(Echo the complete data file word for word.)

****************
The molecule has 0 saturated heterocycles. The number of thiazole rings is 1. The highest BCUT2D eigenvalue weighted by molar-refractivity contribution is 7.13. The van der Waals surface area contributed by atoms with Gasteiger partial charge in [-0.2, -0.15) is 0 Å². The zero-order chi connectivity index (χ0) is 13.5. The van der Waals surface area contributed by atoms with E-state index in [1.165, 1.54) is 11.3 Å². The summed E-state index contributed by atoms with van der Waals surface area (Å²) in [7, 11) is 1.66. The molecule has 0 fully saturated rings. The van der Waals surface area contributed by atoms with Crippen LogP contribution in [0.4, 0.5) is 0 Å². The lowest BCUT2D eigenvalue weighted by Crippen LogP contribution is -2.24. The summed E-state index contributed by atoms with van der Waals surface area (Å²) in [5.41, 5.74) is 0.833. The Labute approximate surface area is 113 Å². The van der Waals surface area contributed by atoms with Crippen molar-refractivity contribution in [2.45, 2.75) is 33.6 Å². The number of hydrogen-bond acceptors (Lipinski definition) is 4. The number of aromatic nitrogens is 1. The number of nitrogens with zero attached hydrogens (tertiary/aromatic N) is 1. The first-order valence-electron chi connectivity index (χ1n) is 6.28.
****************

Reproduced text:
The molecule has 0 saturated heterocycles. The number of thiazole rings is 1. The highest BCUT2D eigenvalue weighted by molar-refractivity contribution is 7.13. The van der Waals surface area contributed by atoms with Gasteiger partial charge in [-0.2, -0.15) is 0 Å². The zero-order chi connectivity index (χ0) is 13.5. The van der Waals surface area contributed by atoms with E-state index in [1.165, 1.54) is 11.3 Å². The summed E-state index contributed by atoms with van der Waals surface area (Å²) in [7, 11) is 1.66. The molecule has 0 fully saturated rings. The van der Waals surface area contributed by atoms with Crippen LogP contribution in [0.4, 0.5) is 0 Å². The lowest BCUT2D eigenvalue weighted by Crippen LogP contribution is -2.24. The summed E-state index contributed by atoms with van der Waals surface area (Å²) in [5.41, 5.74) is 0.833. The Labute approximate surface area is 113 Å². The van der Waals surface area contributed by atoms with Crippen molar-refractivity contribution in [2.45, 2.75) is 33.6 Å². The number of hydrogen-bond acceptors (Lipinski definition) is 4. The number of aromatic nitrogens is 1. The number of nitrogens with zero attached hydrogens (tertiary/aromatic N) is 1. The first-order valence-electron chi connectivity index (χ1n) is 6.28.